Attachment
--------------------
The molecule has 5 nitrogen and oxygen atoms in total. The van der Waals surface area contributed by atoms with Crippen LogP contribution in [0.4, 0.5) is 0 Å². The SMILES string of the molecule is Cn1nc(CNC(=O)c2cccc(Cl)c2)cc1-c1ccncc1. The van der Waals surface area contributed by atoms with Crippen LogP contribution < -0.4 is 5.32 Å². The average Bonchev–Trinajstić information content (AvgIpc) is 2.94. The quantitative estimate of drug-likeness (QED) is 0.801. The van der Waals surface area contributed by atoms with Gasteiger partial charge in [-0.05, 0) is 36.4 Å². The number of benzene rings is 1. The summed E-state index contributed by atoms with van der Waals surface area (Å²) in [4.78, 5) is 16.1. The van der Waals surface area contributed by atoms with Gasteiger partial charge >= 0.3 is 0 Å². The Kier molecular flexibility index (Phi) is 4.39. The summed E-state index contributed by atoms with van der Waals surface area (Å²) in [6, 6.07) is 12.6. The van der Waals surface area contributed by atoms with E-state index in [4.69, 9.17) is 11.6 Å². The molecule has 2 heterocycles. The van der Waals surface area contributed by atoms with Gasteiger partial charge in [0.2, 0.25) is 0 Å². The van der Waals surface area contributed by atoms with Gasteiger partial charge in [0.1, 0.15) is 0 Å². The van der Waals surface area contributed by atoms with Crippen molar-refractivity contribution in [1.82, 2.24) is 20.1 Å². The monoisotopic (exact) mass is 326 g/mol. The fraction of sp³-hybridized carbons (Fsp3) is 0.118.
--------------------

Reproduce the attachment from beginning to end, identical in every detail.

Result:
The molecule has 5 nitrogen and oxygen atoms in total. The van der Waals surface area contributed by atoms with Crippen LogP contribution in [0.4, 0.5) is 0 Å². The SMILES string of the molecule is Cn1nc(CNC(=O)c2cccc(Cl)c2)cc1-c1ccncc1. The van der Waals surface area contributed by atoms with Crippen LogP contribution < -0.4 is 5.32 Å². The average Bonchev–Trinajstić information content (AvgIpc) is 2.94. The quantitative estimate of drug-likeness (QED) is 0.801. The van der Waals surface area contributed by atoms with Gasteiger partial charge in [-0.05, 0) is 36.4 Å². The number of benzene rings is 1. The summed E-state index contributed by atoms with van der Waals surface area (Å²) in [4.78, 5) is 16.1. The van der Waals surface area contributed by atoms with Gasteiger partial charge >= 0.3 is 0 Å². The Kier molecular flexibility index (Phi) is 4.39. The summed E-state index contributed by atoms with van der Waals surface area (Å²) in [6, 6.07) is 12.6. The van der Waals surface area contributed by atoms with E-state index in [4.69, 9.17) is 11.6 Å². The molecule has 2 heterocycles. The van der Waals surface area contributed by atoms with Gasteiger partial charge in [0.2, 0.25) is 0 Å². The van der Waals surface area contributed by atoms with Gasteiger partial charge in [0.1, 0.15) is 0 Å². The van der Waals surface area contributed by atoms with Crippen molar-refractivity contribution in [1.82, 2.24) is 20.1 Å². The monoisotopic (exact) mass is 326 g/mol. The fraction of sp³-hybridized carbons (Fsp3) is 0.118.